• Not counted as debt: When structured properly, selective receivables finance stays off a company’s balance sheet and therefore has no impact on outstanding loans or future requirements for lines of credit and similar funding.
  • Companies choose which receivables are paid early: Companies can choose which receivables they want to submit for early payment rather than offer up their entire rolling book of receivables. As a result, they can more closely control their ability to trade off cash flow gains and funding costs.
  • Flexibility to choose when to participate: Selective receivables finance allows companies to participate only when they need to. This is key for businesses that experience seasonal demand or during periods of economic volatility.
  • Ability to tap into multiple funding sources: Unlike other options, selective receivables finance allows companies to incorporate multiple funders into a program. This reduces the risks inherent in relying on a single financial institution (including when a bank will restrict liquidity due to changes in their own circumstances).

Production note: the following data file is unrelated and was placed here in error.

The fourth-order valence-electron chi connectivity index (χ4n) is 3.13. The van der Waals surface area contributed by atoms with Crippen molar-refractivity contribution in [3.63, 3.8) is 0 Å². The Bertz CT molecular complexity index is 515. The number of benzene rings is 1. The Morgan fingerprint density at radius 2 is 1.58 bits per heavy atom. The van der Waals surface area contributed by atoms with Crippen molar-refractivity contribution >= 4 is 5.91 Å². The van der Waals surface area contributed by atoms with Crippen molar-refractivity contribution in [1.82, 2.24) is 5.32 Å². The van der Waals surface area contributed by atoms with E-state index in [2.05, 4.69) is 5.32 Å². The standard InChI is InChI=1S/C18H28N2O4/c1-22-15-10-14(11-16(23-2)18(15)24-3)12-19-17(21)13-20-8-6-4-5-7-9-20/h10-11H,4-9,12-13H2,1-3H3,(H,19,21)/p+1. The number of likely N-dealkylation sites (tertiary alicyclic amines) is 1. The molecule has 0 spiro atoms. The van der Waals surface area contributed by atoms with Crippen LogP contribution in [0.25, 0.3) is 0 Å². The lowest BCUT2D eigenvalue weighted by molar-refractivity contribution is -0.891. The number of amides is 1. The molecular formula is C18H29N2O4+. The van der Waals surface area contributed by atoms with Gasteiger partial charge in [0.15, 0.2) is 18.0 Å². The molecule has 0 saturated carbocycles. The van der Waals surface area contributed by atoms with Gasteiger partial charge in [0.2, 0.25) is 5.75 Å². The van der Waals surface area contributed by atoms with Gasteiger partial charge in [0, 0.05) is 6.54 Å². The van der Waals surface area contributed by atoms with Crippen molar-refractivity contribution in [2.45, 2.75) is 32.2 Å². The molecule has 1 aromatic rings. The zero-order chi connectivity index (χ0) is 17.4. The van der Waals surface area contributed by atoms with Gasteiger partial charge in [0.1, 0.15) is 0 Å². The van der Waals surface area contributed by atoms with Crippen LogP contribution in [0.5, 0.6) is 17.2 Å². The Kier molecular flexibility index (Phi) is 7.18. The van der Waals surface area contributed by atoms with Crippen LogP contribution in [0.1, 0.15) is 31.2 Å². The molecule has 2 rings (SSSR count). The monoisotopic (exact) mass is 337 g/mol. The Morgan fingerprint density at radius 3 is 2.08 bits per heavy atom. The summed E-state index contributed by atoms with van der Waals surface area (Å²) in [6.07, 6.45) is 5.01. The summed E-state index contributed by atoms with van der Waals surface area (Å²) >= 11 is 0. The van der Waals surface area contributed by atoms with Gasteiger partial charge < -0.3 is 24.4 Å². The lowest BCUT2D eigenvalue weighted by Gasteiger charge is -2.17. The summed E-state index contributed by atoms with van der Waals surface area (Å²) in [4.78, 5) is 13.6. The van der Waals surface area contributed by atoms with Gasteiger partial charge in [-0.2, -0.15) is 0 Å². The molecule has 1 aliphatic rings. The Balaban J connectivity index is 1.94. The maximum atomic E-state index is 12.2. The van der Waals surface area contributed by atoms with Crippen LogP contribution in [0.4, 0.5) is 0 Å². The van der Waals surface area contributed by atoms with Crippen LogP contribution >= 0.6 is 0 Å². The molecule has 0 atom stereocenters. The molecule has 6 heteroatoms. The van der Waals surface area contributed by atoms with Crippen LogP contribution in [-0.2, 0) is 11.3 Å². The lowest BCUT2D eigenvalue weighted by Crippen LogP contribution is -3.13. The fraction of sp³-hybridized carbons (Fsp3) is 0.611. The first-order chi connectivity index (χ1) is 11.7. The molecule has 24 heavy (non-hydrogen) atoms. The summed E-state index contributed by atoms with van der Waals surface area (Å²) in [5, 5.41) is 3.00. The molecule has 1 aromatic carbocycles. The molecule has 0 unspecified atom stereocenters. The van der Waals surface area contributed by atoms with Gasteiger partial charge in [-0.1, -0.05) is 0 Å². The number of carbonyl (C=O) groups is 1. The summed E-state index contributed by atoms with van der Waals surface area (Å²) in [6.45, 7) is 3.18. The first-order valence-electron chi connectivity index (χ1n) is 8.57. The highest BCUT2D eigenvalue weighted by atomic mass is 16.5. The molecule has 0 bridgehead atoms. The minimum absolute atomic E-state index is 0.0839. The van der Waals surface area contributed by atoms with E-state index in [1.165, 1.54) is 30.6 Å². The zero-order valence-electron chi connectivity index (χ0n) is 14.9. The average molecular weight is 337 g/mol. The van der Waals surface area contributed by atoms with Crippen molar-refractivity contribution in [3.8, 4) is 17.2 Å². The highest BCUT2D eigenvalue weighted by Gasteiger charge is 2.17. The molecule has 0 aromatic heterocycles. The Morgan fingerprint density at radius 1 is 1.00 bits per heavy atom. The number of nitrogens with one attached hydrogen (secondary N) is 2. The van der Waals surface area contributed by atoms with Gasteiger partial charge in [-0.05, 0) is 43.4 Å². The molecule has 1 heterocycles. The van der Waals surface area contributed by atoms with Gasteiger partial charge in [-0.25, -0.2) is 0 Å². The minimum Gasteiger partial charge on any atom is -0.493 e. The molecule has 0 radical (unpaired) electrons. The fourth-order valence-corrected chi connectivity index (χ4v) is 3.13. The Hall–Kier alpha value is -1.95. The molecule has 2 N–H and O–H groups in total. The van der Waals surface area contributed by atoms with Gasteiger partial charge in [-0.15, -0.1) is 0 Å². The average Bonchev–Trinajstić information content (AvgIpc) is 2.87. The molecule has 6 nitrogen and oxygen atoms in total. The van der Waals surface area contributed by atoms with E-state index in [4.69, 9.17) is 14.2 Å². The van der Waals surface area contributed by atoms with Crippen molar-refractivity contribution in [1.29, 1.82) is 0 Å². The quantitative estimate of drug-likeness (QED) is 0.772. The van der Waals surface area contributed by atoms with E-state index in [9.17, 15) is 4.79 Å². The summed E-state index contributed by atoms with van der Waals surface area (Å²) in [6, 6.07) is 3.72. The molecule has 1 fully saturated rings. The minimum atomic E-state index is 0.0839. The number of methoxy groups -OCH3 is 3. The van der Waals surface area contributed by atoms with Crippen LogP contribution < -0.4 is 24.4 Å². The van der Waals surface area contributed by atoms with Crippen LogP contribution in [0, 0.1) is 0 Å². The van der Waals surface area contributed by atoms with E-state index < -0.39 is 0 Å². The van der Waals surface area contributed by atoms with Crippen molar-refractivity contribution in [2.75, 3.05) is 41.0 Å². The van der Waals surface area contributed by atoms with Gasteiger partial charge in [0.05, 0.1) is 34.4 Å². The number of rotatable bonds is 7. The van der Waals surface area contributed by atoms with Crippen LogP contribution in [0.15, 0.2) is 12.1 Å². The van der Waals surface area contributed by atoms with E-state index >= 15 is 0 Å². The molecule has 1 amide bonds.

• More favorable pricing: By incorporating multiple funding sources, selective receivables finance enhances price competition.


The primary benefit of accounts receivable financing is that you collect most of the money owed in a short time. These funds are then available to pay expenses. Because you sell the invoices, rather than borrowing against them, you do not pay any interest and you do not have to list an additional liability on your balance sheet. Factoring companies normally share their credit analysis of customers with you, so you gain information that will be useful when doing business with these customers in the future.


When you sell receivables to a factoring company, you are still liable if a customer does not pay the bill. For this reason, you need to be sure customers are creditworthy. Another consideration is that the fees, although usually small, reduce your profit margin. It is important to make certain the factoring company is professional and mindful of customer relations. An aggressive collection policy on the part of the factoring company may alienate your customers.